They made a strong point saying they were good citizens, in support of the order of the Empire, and their lack of sacrificing was intentionally a religious and not a political act. To the *Christians* it was a religious and not a political act, sure. The point is that, to the Romans, saying "it is a religious act, not a political act" was like saying "I didn't have sex with your wife, I just fucked her a couple of times".That's the situation Iranian Christians are in. You can't be non-political as a member of a minority religion in a theocracy, because your faith itself has major political implications.
Michael,"I don't know if they will become Christian..."Word of mouth says they are at quite a high rate. Reports like this give such rumors increased credibility.Almost Ali,Oh dear. Really? John Bolton is fabulous, and I think he would do a great job (just imagine his first meeting with the likes of Ahmedinajad.) But as his first elective office? No matter how much we despise "career politicians", starting at the top just ain't gonna happen.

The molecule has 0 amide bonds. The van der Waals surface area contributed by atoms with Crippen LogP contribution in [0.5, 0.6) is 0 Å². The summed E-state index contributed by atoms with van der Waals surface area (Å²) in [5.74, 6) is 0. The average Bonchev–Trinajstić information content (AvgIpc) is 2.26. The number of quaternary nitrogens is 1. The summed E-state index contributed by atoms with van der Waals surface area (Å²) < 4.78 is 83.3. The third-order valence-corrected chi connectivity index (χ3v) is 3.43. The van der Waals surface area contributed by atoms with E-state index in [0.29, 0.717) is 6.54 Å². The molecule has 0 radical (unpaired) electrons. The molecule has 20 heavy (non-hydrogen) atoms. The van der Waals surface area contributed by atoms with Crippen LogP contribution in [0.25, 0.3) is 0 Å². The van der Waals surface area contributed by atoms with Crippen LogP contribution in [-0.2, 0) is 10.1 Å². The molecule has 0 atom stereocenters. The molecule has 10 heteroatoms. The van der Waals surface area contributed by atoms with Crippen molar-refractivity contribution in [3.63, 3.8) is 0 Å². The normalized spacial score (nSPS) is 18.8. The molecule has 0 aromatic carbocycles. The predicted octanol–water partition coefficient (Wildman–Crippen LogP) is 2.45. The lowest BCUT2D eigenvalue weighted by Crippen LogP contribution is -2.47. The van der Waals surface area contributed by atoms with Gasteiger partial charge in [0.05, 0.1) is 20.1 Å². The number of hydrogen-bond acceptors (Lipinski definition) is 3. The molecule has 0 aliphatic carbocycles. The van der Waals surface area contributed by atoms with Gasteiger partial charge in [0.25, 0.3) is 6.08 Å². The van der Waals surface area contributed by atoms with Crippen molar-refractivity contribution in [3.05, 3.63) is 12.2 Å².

Yeah, what Rev said at 9:27pm. We have a Chinese exchange student staying with us, and--despite his moderately good English skills--he was completely unable to explain to us what the big deal with Fulan Gong was, in a way that made any sense to us. Some kind of disloyalty something something...
Oops, shoulda looked it up before I hit "Publish".It's Falun Gong. No disrespect meant, fellas...
Kirk Parker,I suspect John Bolton is actually angling to become Secretary of State.The GOP ticket is forming.
Bolton at State? Well, that sure passes the "annoys the right people" test! :-)
Sooner or later these people are going to be in another all out war with somebody. We shouldn't be appeasing them.They already are. Iran is funding trips for Hezbollah memmbers to Venezuala (Chavez). They undergo a 6-month immersion where they learn to pass as Latino and then enter America with the rest of the illegal aliens. WMDs. Coming soon to a city near you.And of course, when NYC is decimated by Anthrax or Sarin or a dirty bomb, Obama will blame Palin for it.
No matter how much we despise "career politicians", starting at the top just ain't gonna happen. Yeah because Obama had tons and tons of time as a politician.
Class,1. I'm talking about what is, not what should be.2. If you think the media will promo Bolton in the same way they did for Obama, then sure he's got a chance this time around.